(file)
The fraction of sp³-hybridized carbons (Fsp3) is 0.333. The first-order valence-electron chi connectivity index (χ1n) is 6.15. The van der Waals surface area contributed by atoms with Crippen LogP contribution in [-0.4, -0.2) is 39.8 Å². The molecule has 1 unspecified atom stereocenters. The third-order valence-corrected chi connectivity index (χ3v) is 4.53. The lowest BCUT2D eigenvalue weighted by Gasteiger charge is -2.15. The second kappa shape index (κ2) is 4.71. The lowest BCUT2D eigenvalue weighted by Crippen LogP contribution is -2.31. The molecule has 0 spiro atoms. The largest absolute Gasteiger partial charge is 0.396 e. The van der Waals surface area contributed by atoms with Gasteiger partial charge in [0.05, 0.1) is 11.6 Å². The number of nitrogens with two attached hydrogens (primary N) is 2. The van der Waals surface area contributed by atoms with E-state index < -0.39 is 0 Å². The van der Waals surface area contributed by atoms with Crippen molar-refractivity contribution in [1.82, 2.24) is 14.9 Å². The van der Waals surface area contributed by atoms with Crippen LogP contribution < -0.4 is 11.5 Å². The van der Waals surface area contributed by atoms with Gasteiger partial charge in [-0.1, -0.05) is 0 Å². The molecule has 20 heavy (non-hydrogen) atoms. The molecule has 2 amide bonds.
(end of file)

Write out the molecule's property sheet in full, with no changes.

The fraction of sp³-hybridized carbons (Fsp3) is 0.333. The first-order valence-electron chi connectivity index (χ1n) is 6.15. The van der Waals surface area contributed by atoms with Crippen LogP contribution in [-0.4, -0.2) is 39.8 Å². The molecule has 1 unspecified atom stereocenters. The third-order valence-corrected chi connectivity index (χ3v) is 4.53. The lowest BCUT2D eigenvalue weighted by Gasteiger charge is -2.15. The second kappa shape index (κ2) is 4.71. The lowest BCUT2D eigenvalue weighted by Crippen LogP contribution is -2.31. The molecule has 0 spiro atoms. The largest absolute Gasteiger partial charge is 0.396 e. The van der Waals surface area contributed by atoms with Gasteiger partial charge in [0.05, 0.1) is 11.6 Å². The number of nitrogens with two attached hydrogens (primary N) is 2. The van der Waals surface area contributed by atoms with E-state index < -0.39 is 0 Å². The van der Waals surface area contributed by atoms with Crippen molar-refractivity contribution in [1.82, 2.24) is 14.9 Å². The van der Waals surface area contributed by atoms with Crippen LogP contribution < -0.4 is 11.5 Å². The van der Waals surface area contributed by atoms with Gasteiger partial charge in [-0.1, -0.05) is 0 Å². The molecule has 20 heavy (non-hydrogen) atoms. The molecule has 2 amide bonds.